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Chef Virginia Willis is the author of Bon Appétit, Y'all and Basic to Brilliant, Y'all, Okra: A Savor the South Cookbook, and Grits by Short Stack Editions. The Chicago Tribune praised her as one of "Seven Food Writers You Need to Know." Her legion of fans love her knack for giving classic French cooking a down-home feel and reimagining Southern recipes en Français.

She writes the popular comfort food blog called Down-Home Comfort that celebrates comfort food cooking for Food Network and the Cooking Channel. Her eponymous food blog, tagged as a favorite blog by Saveur magazine, receives rave reviews for her recipes and stories celebrating her Southern heritage and classic French training. She is a contributing editor for Southern Living and her articles have appeared nationally including Food52 and CNN as well as All Recipes, Country Living, Eating Well, Family Fun, and Fine Cooking. As a nationally recognized Southern food and beverage authority she has been featured in the Washington Post and USA Today, and quoted in the New York Times and the Wall Street Journal.

She is the former TV kitchen director for Martha Stewart Living, Bobby Flay, and Nathalie Dupree. She was the producer of Epicurious on the Discover Channel and Home Plate for Turner Studios. In front of the camera, Virginia has appeared on Food Network's Chopped, Fox Family and Friends, Martha Stewart Living, Paula Deen's Best Dishes, and as a judge on Throwdown with Bobby Flay.

Her culinary consulting company, Virginia Willis Culinary Enterprises, Inc specializes in recipe development, content creation, culinary editorial services, culinary video production, spokesperson representation, and media training. Recipe development clients include Georgia Pecan Commission, Roland Foods, Uncle Ben's Rice, Sodexo, Preserving Place, and Whole Foods Market. Her recipe for Sweet Onion Confit won Best of Georgia in 2014. Video content and media training services clients include CharBroil Grills, Roland Foods, The Lisa Ekus Group, and the Ritz Carlton.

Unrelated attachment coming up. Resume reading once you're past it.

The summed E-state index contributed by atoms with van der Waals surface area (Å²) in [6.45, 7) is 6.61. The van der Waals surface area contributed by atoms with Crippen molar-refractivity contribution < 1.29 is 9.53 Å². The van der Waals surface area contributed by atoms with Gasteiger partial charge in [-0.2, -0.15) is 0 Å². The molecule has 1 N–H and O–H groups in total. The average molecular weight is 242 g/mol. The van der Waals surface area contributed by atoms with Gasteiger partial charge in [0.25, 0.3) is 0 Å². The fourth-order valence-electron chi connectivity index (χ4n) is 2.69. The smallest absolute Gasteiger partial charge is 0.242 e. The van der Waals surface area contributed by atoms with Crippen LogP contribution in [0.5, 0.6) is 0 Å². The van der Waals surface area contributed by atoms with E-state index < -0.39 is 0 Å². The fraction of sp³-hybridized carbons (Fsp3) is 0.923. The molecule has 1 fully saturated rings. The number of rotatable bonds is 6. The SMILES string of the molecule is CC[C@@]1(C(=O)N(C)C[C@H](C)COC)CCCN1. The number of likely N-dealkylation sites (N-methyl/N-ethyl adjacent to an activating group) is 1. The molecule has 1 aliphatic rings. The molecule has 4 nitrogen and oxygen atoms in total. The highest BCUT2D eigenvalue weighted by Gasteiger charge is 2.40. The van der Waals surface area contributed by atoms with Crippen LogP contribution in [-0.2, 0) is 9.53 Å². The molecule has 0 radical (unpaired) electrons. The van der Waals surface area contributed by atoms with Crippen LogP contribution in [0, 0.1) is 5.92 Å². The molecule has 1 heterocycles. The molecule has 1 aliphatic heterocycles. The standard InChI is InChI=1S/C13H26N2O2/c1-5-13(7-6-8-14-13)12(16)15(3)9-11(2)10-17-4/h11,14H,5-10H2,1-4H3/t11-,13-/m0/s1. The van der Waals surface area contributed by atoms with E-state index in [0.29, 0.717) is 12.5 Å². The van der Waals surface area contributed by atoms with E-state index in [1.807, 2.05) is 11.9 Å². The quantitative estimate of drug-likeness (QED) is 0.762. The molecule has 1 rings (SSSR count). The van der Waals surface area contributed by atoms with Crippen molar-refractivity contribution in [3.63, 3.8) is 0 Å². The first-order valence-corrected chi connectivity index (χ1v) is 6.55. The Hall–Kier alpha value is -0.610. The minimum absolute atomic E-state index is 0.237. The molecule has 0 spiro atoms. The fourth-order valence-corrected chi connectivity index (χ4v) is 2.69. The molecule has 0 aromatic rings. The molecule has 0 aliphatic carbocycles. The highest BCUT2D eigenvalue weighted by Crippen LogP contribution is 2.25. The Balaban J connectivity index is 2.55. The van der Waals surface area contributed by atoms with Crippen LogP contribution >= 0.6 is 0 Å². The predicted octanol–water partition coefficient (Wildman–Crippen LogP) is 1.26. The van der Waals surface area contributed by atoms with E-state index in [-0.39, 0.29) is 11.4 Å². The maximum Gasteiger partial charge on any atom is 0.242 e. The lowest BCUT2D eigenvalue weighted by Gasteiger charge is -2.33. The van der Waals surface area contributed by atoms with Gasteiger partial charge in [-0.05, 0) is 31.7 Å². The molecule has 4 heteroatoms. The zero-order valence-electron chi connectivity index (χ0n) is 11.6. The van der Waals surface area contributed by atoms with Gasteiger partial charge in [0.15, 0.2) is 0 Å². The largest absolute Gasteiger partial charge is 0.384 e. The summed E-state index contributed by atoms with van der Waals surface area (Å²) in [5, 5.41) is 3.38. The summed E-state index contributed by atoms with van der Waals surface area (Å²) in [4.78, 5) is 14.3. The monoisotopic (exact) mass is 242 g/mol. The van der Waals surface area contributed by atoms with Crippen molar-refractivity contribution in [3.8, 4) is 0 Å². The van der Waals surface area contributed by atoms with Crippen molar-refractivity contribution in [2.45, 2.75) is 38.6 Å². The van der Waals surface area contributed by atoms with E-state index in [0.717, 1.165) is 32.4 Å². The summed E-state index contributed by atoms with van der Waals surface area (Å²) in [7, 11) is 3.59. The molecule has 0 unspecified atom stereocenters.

She is a member of the International Association of Culinary Professionals, Chef's Collaborative, Les Dames d'Escoffier, Georgia Organics, and the Southern Foodways Alliance. Virginia is on the Monterey Bay Aquarium's Seafood Watch Blue Ribbon Task Force. As an Atlanta chef, she is proud to be on the Atlanta Community Food Bank Advisory Board as well as the Atlanta Community Farmer's Market Advisory Board. She participates in Chef's Move to Schools and is also part of the No Kid Hungry Blogger Program for Share our Strength.


Pimiento or Pimento Cheese?

grated cheeseSoutherners are known to be fairly easy to rile up. (Extra high marks for South Carolinians and Texans, as history has proven.) We love a rousing debate. This can be something as serious as the Methodists and the Baptists debating sprinkling vs. submersion to increase the chances of entering the Holy Gates — or the most talented SEC football team — both cornerstone of life issues for many of my people. Only slightly less down the line in terms of importance is the argument over the spelling of Pimiento or Pimento for the Southern classic, Pimiento Cheese. That one “i” is like the Alamo. However, in terms of debate, if you want to get Southern folks really riled up, forget the spelling issue and get them going on what’s the best recipe for Pimiento Cheese. It’s like shooting fish in a barrel. It makes people feisty.

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